Sunday, October 24, 2010

Growth Spurt

In the case you don't have any spawn yourself, or in the case you're one of those exemplary moms or dads that show up (with great regularity) in the "parenting" section of the local newspaper (Portland being Portland) extolling the college admission potential of their progeny that will result from the severe restrictions the parent(s) have placed on their vidiocy, or in the case that you are entirely too grown up to find value in visual storytelling intended for children, then this post is not for you.

I started this post when I was home sick last week, battling the nasty head cold gifted me by my bride (I love you, dear!) and after waking around 1pm I was unable to sit still and look at the humanitarian relief destination that is our house and decided to tidy up. I was refiling the littles' DVDs when I got to thinking - I haven't really talked about the kiddos and their taste in entertainment for some time.

I did a comprehensive review of the KidVid more than three years ago, just pre-Missy and at the time when the Peep was still in preschool. Those seem as distant as the dark ages now, and for those of you whose small people are still not yet at the point where they are demanding video entertainment by genre or title I thought I'd repeat the review of the nondriving portion of the family's current favorites.

Although I should state for the record that one thing hasn't changed; we ALL still enjoy the hell out of Disney "The Jungle Book", Disneyfied as it is and all.And after repeated re-re-viewings, I hold to my original premise: Kaa is still Pooh.

Of course, the biggest difference between three years ago and today is that we now have two little vidiots in the house, and their tastes are very different. So the only way I can do justice to both of them is to give you a summation of their faves by kid. And since youth and beauty trumps age and cunning, let's start with Little Miss.

MISSY Age: "four and a half" or "a big girl" Quote: "Some kids in daycare some day called me bossy and I don't like it because it makes me sad."Missy, like a lot of three- and four-year-olds, is very much at a tipping point, sometimes little girl, sometimes older toddler, and sometimes even quite babyish. Her video needs are less well developed than her brother. She will ask to see some particular favorites - the "Barbie" videos (more on which in a moment) being perhaps the most often requested - but not always and not even very often. She will also watch whatever her brother is watching and (usually) enjoy it. That said, she does have some particular favorites.

About a year ago she stumbled across one of the "Barbie" movies. If you haven't been exposed to one of these you should consider yourself as fortunate as a 14th Century villager left alive after the Black Death swept through her or his hamlet. The crude production values are part of the general awfulness, although perhaps you can excuse a fraction of it because the star of the show is a fucking plastic doll and the idea might be to have her move and act like one.But the plots are usually idiotic and what passes for dialogue is usually worse. But something in these injection-molded atrocities is aimed right for the tender little hearts of three- and four-year-old girls and it hits their center-of-mass like Simo Häyhä and Lyudmila Pavlichenko in a head-to-head 7.62 national match quality bake-off. I don't have to like it, but I have to acknowledge it. The Barbie people are as cunning as vipers.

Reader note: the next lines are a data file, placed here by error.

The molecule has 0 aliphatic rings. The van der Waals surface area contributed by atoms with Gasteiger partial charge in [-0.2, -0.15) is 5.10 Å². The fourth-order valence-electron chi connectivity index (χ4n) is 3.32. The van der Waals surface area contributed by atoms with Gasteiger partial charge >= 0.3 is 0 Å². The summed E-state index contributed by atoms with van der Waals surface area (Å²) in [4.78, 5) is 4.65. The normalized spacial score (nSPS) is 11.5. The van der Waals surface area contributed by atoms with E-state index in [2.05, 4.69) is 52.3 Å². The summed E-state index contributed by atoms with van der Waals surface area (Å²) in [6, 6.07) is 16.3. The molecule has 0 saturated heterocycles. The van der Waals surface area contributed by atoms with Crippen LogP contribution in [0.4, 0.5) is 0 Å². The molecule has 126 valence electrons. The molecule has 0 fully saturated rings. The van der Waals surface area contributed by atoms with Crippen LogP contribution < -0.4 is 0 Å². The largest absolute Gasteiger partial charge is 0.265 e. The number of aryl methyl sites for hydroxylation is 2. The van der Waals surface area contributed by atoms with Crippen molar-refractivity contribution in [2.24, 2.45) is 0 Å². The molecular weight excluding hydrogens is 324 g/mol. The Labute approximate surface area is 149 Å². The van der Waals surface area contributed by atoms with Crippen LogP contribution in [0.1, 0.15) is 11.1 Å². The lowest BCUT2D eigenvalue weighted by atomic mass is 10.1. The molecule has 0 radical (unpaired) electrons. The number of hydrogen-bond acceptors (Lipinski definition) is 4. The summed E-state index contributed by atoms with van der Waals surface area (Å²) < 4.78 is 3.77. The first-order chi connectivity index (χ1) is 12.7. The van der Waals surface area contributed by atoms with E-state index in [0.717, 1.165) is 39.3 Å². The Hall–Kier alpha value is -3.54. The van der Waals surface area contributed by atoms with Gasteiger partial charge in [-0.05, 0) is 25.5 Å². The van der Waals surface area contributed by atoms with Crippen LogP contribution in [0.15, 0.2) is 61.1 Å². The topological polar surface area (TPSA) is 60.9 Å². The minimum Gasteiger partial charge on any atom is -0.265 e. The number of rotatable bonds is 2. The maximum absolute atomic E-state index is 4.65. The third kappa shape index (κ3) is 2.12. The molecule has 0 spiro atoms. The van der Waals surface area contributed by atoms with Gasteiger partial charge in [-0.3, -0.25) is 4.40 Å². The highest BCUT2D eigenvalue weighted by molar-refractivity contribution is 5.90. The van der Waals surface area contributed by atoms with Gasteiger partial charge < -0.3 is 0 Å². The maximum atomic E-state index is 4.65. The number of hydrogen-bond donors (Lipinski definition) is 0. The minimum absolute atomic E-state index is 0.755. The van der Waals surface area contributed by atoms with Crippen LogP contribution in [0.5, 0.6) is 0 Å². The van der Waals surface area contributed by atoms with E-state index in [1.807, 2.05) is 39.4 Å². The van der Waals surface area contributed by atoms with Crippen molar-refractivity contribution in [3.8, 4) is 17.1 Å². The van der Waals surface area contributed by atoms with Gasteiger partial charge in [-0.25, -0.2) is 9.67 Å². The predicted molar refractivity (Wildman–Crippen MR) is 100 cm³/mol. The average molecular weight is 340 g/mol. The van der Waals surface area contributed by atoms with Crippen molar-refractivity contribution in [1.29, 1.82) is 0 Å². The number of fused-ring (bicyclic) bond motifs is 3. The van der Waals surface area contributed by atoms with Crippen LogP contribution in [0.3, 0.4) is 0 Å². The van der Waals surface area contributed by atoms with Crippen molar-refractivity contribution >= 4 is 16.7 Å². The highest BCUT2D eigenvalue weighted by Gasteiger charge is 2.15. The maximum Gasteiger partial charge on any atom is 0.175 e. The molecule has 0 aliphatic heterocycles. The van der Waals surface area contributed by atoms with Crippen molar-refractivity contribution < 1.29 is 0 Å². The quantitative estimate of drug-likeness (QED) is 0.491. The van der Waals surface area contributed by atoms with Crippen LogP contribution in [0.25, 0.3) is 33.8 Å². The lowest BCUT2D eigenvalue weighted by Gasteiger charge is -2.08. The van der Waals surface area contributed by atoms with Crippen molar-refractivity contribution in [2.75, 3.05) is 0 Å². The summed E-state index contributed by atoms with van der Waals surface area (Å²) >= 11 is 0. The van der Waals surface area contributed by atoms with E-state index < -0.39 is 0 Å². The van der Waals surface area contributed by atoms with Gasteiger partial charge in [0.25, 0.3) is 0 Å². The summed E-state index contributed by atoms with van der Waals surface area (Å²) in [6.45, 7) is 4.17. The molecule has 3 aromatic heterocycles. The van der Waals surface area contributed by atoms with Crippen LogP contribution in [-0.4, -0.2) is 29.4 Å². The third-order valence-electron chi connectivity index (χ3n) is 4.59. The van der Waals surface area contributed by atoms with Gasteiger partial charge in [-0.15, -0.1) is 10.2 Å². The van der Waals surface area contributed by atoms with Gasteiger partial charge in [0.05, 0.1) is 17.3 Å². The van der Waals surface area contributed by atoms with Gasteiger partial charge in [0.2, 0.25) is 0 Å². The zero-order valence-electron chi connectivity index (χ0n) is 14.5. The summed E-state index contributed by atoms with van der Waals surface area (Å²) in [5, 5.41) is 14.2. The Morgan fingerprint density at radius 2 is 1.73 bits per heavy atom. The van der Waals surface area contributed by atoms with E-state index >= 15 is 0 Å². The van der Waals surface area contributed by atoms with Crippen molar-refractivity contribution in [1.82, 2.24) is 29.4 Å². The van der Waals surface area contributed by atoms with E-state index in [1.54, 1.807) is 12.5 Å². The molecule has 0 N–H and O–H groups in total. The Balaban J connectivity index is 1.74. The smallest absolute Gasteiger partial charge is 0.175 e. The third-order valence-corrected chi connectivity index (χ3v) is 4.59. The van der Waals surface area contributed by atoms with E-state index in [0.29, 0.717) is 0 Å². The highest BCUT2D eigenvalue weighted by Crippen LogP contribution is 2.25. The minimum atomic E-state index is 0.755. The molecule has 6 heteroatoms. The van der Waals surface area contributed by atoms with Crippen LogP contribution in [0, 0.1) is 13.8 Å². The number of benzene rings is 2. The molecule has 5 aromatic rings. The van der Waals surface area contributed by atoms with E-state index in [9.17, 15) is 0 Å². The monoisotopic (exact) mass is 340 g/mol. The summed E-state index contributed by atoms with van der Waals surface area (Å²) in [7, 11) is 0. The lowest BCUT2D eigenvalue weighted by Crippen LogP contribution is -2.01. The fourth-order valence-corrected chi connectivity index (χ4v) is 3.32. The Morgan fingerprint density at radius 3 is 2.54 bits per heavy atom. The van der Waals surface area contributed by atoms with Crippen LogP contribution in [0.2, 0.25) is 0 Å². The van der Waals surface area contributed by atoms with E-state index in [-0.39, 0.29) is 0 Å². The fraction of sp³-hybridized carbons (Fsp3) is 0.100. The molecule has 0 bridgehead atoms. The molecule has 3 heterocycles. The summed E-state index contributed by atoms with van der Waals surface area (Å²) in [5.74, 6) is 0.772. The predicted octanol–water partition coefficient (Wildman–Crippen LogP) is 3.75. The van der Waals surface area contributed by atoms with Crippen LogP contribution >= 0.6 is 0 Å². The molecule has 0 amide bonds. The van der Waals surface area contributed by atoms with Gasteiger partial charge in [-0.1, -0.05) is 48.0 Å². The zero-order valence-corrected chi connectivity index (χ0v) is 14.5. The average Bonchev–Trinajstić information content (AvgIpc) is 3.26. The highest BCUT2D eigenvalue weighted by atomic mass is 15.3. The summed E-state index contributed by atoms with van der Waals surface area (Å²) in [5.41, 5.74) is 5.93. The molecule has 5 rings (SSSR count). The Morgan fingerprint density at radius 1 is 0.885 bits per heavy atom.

There is only one mitigating circumstance to Barbie.Bibble.

This little clip from the otherwise eye-searing "Barbie/Fairytopia/Mermadia" (don't ask - the titles are as irritating as the rest of the Barbie farrago) is a good example of the welcome relief from the styrene disaster that is a typical Barbie film that the pastel "puffball" represents. The moment where he suddenly becomes Isaac Hayes - you HAVE to watch the clip, I'm serious - still makes me laugh and I've seen this bastard, like, 20 times.

It's not funny enough, mind you, to make watching the rest of the film tolerable for adults. But it does help a little.

Another current Missy favorite is this damn Tinkerbelle movie "The Great Fairy Rescue".

Now let me digress for a moment.In my opinion Tinkerbelle is one of the most despicable Disney characters in the entire canon. If you watch the original "Peter Pan" she spends about 9/10s of the film acting like a snippy, nasty, whiny, pouty little bee-yotch. And that's before she flat-out betrays her lord and master to his oldest enemy.

Given her actions you'd think she was insane from being all ate up with sexual jealousy over the Pan's interest in Wendy Darling, that is if you a) didn't know that Peter is obviously (obvious even to a crazy-mad jealous cartoon fairy) mentally about ten and wants the older girl as a mother, not a lover, and b) couldn't imagine the vile sprite balking at carnal relations with someone who, even as an adolescent boy, would have reproductive hardware about 4/5ths the size of her entire freaking body.


I loathe Tinkerbelle, the original Disney Tinkerbelle - she is the worst of the sort of thing that happens to a literary character when it is Disneyfied. At least the fairy in the original story throws herself on a grenade to save her love, rather than to redeem her own treason.

But as rotten as the is, at least the 1953 Tinkerbelle is true to her rotten little self.

The Tinkerbelle of this "Fairy Rescue" is an adorable sprite who loves kiddies (the macguffin of the flick is that she forms a "special bond" with the little girl who traps her) and later hangs her fairy ass out to help the girl and her daddy.

Now call me curmudgeonly but if you set a trap for me and catch me in it the only "special relationship" that's gonna result is going to be between my boot and your ass. And the classic spiteful little vixen Tink of the original would have done something pretty nasty to the girl just to feel good about it. But this Tink? Gah. She's like watching a happy Dracula or Cruella de Ville as Captain Kangaroo. It's just wrong, and nothing I can do will convince my little girl of that, so I sit and bite my tongue.Tinkerbelle. Rrrrr.